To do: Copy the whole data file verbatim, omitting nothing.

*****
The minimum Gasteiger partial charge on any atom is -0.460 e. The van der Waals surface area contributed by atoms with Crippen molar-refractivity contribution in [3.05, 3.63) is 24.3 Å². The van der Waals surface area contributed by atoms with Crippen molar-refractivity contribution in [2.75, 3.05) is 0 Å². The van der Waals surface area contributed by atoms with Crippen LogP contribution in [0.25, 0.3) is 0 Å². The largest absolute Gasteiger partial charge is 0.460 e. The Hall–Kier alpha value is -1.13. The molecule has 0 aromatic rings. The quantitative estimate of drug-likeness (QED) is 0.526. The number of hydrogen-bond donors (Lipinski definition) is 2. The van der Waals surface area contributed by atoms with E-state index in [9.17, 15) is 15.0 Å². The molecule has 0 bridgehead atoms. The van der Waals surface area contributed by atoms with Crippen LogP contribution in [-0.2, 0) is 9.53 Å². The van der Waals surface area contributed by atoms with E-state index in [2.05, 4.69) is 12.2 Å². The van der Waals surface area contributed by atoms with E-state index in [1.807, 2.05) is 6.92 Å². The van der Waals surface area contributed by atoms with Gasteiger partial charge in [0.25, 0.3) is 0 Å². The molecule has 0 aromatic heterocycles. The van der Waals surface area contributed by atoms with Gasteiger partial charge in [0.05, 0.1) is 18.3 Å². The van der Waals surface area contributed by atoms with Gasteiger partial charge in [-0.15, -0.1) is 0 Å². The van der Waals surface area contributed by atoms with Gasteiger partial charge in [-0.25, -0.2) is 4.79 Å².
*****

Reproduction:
The minimum Gasteiger partial charge on any atom is -0.460 e. The van der Waals surface area contributed by atoms with Crippen molar-refractivity contribution in [3.05, 3.63) is 24.3 Å². The van der Waals surface area contributed by atoms with Crippen molar-refractivity contribution in [2.75, 3.05) is 0 Å². The van der Waals surface area contributed by atoms with Crippen LogP contribution in [0.25, 0.3) is 0 Å². The largest absolute Gasteiger partial charge is 0.460 e. The Hall–Kier alpha value is -1.13. The molecule has 0 aromatic rings. The quantitative estimate of drug-likeness (QED) is 0.526. The number of hydrogen-bond donors (Lipinski definition) is 2. The van der Waals surface area contributed by atoms with E-state index in [9.17, 15) is 15.0 Å². The molecule has 0 bridgehead atoms. The van der Waals surface area contributed by atoms with Crippen LogP contribution in [-0.2, 0) is 9.53 Å². The van der Waals surface area contributed by atoms with E-state index in [2.05, 4.69) is 12.2 Å². The van der Waals surface area contributed by atoms with E-state index in [1.807, 2.05) is 6.92 Å². The van der Waals surface area contributed by atoms with Gasteiger partial charge in [0.25, 0.3) is 0 Å². The molecule has 0 aromatic heterocycles. The van der Waals surface area contributed by atoms with Gasteiger partial charge in [0.05, 0.1) is 18.3 Å². The van der Waals surface area contributed by atoms with Gasteiger partial charge in [-0.15, -0.1) is 0 Å². The van der Waals surface area contributed by atoms with Gasteiger partial charge in [-0.25, -0.2) is 4.79 Å².